Herb Vest believes that true love should come with a criminal-background check. Vest is the chief executive of True.com, an online dating service that pledges to verify whether your dream date is a convicted felon or, worse yet, already married.Link
"Although criminal-background screening is not entirely foolproof, we owe it to our members to provide a truly wholesome environment for online courtship," Vest said last year.
This would be an engaging but otherwise unremarkable business plan, except for one twist. Instead of competing head-to-head with his rivals in the business world, Vest has veered into the political world by pressing for new laws that would put True.com's competitors at a severe disadvantage.
Vest has managed to convince legislators in states including California, Texas, Virginia, and Michigan to sponsor bills that would target rival dating sites like Match.com, Yahoo Personals, Spring Street Networks, craigslist and eHarmony...it would regulate far more than just dating sites. The California bill introduced last week covers any Web site offering "compatibility" or "social referral services"--a sweeping definition that encompasses everything from high-school reunion site Classmates.com to a matchmaking site for a tennis doubles tournament.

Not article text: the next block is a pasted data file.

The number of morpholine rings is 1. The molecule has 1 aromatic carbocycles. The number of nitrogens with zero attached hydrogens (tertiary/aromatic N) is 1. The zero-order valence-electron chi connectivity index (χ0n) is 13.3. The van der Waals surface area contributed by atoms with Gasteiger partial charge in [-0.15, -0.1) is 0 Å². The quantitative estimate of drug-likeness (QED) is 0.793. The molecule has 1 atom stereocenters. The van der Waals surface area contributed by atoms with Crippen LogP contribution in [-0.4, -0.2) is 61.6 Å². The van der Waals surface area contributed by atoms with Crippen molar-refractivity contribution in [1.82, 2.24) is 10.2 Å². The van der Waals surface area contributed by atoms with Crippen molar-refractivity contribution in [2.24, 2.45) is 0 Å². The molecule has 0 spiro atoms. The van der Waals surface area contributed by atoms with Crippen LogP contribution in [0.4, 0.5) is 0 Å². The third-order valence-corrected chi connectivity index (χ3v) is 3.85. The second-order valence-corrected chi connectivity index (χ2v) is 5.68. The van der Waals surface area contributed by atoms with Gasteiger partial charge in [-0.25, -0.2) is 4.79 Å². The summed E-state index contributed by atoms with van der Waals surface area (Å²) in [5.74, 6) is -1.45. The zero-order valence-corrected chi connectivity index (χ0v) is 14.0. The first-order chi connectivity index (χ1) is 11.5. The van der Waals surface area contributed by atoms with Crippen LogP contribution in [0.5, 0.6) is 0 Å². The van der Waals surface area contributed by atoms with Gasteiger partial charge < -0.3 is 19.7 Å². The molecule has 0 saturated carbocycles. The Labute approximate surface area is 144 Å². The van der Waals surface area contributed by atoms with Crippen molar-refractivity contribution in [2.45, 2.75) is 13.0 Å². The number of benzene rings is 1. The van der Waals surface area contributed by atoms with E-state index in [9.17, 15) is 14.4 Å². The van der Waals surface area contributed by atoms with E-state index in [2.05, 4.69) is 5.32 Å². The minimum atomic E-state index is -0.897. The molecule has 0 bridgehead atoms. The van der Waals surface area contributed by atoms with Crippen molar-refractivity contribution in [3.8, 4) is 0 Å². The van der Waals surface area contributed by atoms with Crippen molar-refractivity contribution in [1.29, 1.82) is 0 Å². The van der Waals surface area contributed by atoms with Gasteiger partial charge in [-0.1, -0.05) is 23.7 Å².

Under the California proposal, social referral services Friendster.com and Google's Orkut.com would be on the hook for fines of millions of dollars a day if they declined to post a warning similar to the one above on California members' ads or profiles.
Boing Boing editor/partner and tech culture journalist Xeni Jardin hosts and produces Boing Boing's in-flight TV channel on Virgin America airlines (#10 on the dial), and writes about living with breast cancer. Diagnosed in 2011. @xeni on Twitter. email: firstname.lastname@example.org.